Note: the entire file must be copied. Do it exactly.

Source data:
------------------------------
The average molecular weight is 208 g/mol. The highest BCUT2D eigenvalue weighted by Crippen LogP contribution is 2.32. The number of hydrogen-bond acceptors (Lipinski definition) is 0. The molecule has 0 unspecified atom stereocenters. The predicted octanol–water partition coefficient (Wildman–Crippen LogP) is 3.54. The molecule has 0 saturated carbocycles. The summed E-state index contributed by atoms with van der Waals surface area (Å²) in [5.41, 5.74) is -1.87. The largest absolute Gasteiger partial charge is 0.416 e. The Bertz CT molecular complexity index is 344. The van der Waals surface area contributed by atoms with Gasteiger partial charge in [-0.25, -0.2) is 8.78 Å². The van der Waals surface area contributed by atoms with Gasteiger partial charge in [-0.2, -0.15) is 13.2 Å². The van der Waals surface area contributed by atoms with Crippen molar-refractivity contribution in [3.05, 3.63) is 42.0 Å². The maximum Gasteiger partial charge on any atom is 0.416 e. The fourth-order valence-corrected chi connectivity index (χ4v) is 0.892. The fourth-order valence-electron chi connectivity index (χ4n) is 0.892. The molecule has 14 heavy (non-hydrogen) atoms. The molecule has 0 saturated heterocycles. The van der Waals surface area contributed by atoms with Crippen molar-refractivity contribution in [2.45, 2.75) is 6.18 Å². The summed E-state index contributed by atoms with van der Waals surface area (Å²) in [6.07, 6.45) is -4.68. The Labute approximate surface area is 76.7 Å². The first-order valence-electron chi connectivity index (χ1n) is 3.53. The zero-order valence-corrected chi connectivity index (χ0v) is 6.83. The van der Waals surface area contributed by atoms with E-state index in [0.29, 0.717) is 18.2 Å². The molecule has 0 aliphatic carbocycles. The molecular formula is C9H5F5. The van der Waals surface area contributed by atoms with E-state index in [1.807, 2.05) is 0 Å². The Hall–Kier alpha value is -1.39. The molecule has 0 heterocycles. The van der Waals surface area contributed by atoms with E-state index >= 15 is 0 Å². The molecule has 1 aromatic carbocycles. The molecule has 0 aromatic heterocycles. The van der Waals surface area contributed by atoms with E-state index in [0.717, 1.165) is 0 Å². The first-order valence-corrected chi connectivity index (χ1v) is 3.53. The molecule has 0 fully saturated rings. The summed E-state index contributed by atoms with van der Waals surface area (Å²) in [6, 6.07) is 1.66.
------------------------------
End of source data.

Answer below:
The average molecular weight is 208 g/mol. The highest BCUT2D eigenvalue weighted by Crippen LogP contribution is 2.32. The number of hydrogen-bond acceptors (Lipinski definition) is 0. The molecule has 0 unspecified atom stereocenters. The predicted octanol–water partition coefficient (Wildman–Crippen LogP) is 3.54. The molecule has 0 saturated carbocycles. The summed E-state index contributed by atoms with van der Waals surface area (Å²) in [5.41, 5.74) is -1.87. The largest absolute Gasteiger partial charge is 0.416 e. The Bertz CT molecular complexity index is 344. The van der Waals surface area contributed by atoms with Gasteiger partial charge in [-0.25, -0.2) is 8.78 Å². The van der Waals surface area contributed by atoms with Gasteiger partial charge in [-0.2, -0.15) is 13.2 Å². The van der Waals surface area contributed by atoms with Crippen molar-refractivity contribution in [3.05, 3.63) is 42.0 Å². The maximum Gasteiger partial charge on any atom is 0.416 e. The fourth-order valence-corrected chi connectivity index (χ4v) is 0.892. The fourth-order valence-electron chi connectivity index (χ4n) is 0.892. The molecule has 14 heavy (non-hydrogen) atoms. The molecule has 0 saturated heterocycles. The van der Waals surface area contributed by atoms with Crippen molar-refractivity contribution in [2.45, 2.75) is 6.18 Å². The summed E-state index contributed by atoms with van der Waals surface area (Å²) in [6.07, 6.45) is -4.68. The Labute approximate surface area is 76.7 Å². The first-order valence-electron chi connectivity index (χ1n) is 3.53. The zero-order valence-corrected chi connectivity index (χ0v) is 6.83. The van der Waals surface area contributed by atoms with E-state index in [0.29, 0.717) is 18.2 Å². The molecule has 0 aliphatic carbocycles. The molecular formula is C9H5F5. The van der Waals surface area contributed by atoms with E-state index in [1.807, 2.05) is 0 Å². The Hall–Kier alpha value is -1.39. The molecule has 0 heterocycles. The van der Waals surface area contributed by atoms with E-state index >= 15 is 0 Å². The molecule has 1 aromatic carbocycles. The molecule has 0 aromatic heterocycles. The van der Waals surface area contributed by atoms with E-state index in [0.717, 1.165) is 0 Å². The first-order valence-corrected chi connectivity index (χ1v) is 3.53. The molecule has 0 fully saturated rings. The summed E-state index contributed by atoms with van der Waals surface area (Å²) in [6, 6.07) is 1.66.